Rename the calendar to reflect which month it covers, then go in and re-number each week. Do this as many times as is necessary for your production.
Add dates to your project planning template
The next step is to fill out your estimated timelines for each task. For the time being, you’ll be relying on your experience, the experience of your department heads, and good old-fashioned guesswork to figure this out.
It can, and probably will start to change as the rubber hits the road.
Those same external factors that helped set your initial timeline will also come into play here. If you can only secure your star for three weeks, then you’re looking at a three-week production.
To add tasks, select the days you want to block out on the appropriate line. Select the “Fill color” icon. It’s the one that looks like a paint can. We’ve created a suggested legend for you at the bottom, but you can change it based on your needs.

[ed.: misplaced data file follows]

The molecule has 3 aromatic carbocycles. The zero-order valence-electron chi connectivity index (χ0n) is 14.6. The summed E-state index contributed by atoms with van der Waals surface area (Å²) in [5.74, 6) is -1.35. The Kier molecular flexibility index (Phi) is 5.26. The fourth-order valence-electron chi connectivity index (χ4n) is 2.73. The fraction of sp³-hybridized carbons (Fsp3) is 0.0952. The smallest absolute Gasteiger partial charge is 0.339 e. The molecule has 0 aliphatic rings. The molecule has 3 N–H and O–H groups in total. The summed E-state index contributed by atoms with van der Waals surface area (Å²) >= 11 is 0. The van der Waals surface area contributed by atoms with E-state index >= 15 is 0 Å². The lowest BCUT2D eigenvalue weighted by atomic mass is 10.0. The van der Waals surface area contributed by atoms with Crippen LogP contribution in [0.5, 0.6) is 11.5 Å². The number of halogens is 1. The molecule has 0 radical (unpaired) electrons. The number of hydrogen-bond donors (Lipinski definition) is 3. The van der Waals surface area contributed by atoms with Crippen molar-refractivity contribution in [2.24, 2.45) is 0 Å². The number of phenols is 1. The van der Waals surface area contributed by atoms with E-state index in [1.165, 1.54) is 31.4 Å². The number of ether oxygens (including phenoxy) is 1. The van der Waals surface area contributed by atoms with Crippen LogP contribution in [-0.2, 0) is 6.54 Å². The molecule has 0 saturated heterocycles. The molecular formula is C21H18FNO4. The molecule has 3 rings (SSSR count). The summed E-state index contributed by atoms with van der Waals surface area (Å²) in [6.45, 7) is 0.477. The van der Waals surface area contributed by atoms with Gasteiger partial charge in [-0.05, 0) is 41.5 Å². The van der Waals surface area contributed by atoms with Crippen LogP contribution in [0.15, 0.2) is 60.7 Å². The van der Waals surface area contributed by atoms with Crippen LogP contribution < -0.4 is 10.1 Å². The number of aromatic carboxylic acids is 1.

As production rarely maps neatly onto the standard five-day work week, we’ve included all seven days of the week in our Gantt chart Excel template. Keep in mind labor laws and what kind of work week you’ll be using as you fill it in.
You may have to create multiple bars on the same line.
This allows you to roll easily from one week to another for particularly long tasks, such as principal photography. If you need to roll onto next month, jump onto the next sheet and continue as is necessary.
After you’ve selected your dates, go back to the column marked “duration” and enter in, well, the duration of the task. The base measurement is in days, but for particularly long tasks, it may be more efficient to indicate the number of weeks.
Once you have ever task planned out, it’s time to indicate the length of each phase of production.
On the bar next to each phase (development, pre-production, etc) select the cell directly above the first task in the phase. Stretch all the way down until the end of the last task.